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Thread: Restoration of a Bosch ZEV magneto

  1. #71

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    Quote Originally Posted by BoschZEV View Post
    Instead of spinning a coil of wire in a stationary magnetic field the Dixie basically spins the magnetic field in a stationary coil of wire. I don't have one to measure but I believe the rotating part of a Dixie is heavier than the rotating armature of a Bosch. Irrespective of its total weight, since that rotating part is asymmetric it is more likely not to be perfectly balanced. That will result in vibration which will be hard on the bearings. However, it would be straightforward to balance the armature to eliminate this as a problem. Other than that one issue to pay attention to, there's no reason a Dixie shouldn't be as reliable as a Bosch ZEV.
    Based on my precise scientific method and ultra-sensitive measuring and test equipment (a.k.a. my fingers) the Dixie rotor does seem to have a bit of a dynamic imbalance. See the attached video. Of course, as long as the bearings and their support structure are designed to handle the resulting loads, this doesn't necessarily result in a reliability issue.






    Kevin


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    1916 Indian Powerplus - Cannonball Bike
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  2. #72
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    Quote Originally Posted by Shaky Jake View Post
    ) the Dixie rotor does seem to have a bit of a dynamic imbalance. See the attached video.
    Well, that video certainly explains your screen name. Either you had way too much coffee before making the video, or that magneto is a candidate for balancing. Just doing a simple static balance on a good set of rollers should make a big improvement, although the asymmetry means there will be a rocking couple that only could be dealt with by a dynamic balance. Still, that secondary source of vibration should be considerably less than the primary.

  3. #73
    Join Date
    Nov 2015
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    BoschZEV.

    From knowing nothing about Magnetos to buying a ZEV for my J and taking it apart to diagnose condition I must thank you on your write up! I'm sure you've heard it a thousand times but the technical information presented about the ZEV is unmatched! I've probably spent about 10 hours pouring over every detail of my magneto in order to bring it into proper working order. I did run into a little trouble with how the brass insert where the earth brush rides comes out of the plate. After some... mistakes were made... I realized that it is threaded in after the fact. The oiler on the plate has a brass piece that acts as a stake to keep everything aligned and I did not know this when trying to take the piece out. The reason for disassembly was the earth plate was pulling away from the aluminum plate, and was wearing on the earth brush quite bad. I did manage to wrangle to back in correctly and is now in working condition!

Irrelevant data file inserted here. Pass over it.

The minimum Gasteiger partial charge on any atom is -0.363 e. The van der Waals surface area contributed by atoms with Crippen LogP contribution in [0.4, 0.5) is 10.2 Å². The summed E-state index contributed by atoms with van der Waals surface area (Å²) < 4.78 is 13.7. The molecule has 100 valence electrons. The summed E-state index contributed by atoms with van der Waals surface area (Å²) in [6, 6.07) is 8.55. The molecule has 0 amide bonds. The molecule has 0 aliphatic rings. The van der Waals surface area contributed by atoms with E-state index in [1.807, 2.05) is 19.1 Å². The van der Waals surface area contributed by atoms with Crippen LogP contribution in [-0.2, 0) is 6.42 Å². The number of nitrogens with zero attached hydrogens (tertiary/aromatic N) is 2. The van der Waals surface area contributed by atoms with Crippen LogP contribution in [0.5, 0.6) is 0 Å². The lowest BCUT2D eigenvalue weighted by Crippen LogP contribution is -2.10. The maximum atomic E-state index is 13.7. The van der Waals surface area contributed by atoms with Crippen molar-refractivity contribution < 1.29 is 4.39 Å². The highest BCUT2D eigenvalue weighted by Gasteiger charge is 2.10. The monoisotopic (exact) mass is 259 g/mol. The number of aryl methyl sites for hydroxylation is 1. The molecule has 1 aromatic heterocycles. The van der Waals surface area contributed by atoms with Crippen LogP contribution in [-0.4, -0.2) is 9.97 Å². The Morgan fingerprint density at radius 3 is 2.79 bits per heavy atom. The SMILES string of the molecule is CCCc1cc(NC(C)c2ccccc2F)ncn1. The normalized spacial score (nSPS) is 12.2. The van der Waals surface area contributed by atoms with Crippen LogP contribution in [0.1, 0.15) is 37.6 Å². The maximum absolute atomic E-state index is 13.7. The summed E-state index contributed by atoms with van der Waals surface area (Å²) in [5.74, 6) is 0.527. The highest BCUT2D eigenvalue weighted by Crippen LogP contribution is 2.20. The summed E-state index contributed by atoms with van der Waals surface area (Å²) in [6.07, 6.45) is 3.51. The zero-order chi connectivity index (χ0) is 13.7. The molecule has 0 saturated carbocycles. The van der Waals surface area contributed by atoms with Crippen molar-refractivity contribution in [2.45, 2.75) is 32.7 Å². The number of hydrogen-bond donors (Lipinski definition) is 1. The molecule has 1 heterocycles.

I didn't quite understand the importance of re-magnetization until I had it done, I used to turn my armature about to do points adjustments decently fast and now I shock the sense right out of me.

    I'd like to find the proper equipment such as your testers, I quite like this stuff but it's real tough to acquire!
    Last edited by whp; 12-22-2016 at 01:30 PM.

  4. #74
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    Quote Originally Posted by whp View Post
    ...the technical information presented about the ZEV is unmatched!
    Thanks very much for the kind words. I always like to hear when my efforts have helped someone with their magneto, although I do know the information is of interest from the number of views this thread gets. Thanks again.

  5. #75
    Join Date
    May 2005
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    NH
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    Dear Mr. BoschZEV:

    I am working on my first mag, a Bosch ZE1. ZE1 Armature A.jpgZE1 Armature B.jpg
    I really appreciate your articles as guidance to the process of investigation and remediation.
    My question is on measuring the coil in the armature. I have used an ohm meter between the solder joints in the capacitor end cap and the slip ring and have an open condition from both A and B to the slip ring. Between A and B I have .6 ohm.
    It is not clear to me the winding connections and whether I should have resistance between A or B and the slip ring. I assume so.
    Can you advise?
    I also ask for clarification regarding removal of the end cap. Looks like I should un-solder the wires from the end cap connections prior to removing the end cap?
    How is the winding connected to the slip ring? If I were to pull the slip ring, will I find the wire soldered?
    Thanks in advance for your valuable time.
    Dan
    Dan Margolien
    Yankee Chapter National Meet August 3/4 2018 NEW LOCATION at the TERRYVILLE FAIRGROUNDS, Terryville CT http://www.bing.com/local?lid=YN873x...ir&FORM=SNAPST
    Yankeechapter.org
    pocketvalve@gmail.com
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  6. #76
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    Quote Originally Posted by DanM View Post
    have an open condition from both A and B to the slip ring. Between A and B I have .6 ohm.
    If I understand your labeling correctly, A and B are on opposite sides of the condenser. If so, and if the condenser is good, the reading should be ~0.6 Ohms because you're making the measurement between the lead that comes from the coil and the housing, i.e. through the primary coil. So ~0.6 Ohms is what it should be.

    Quote Originally Posted by DanM View Post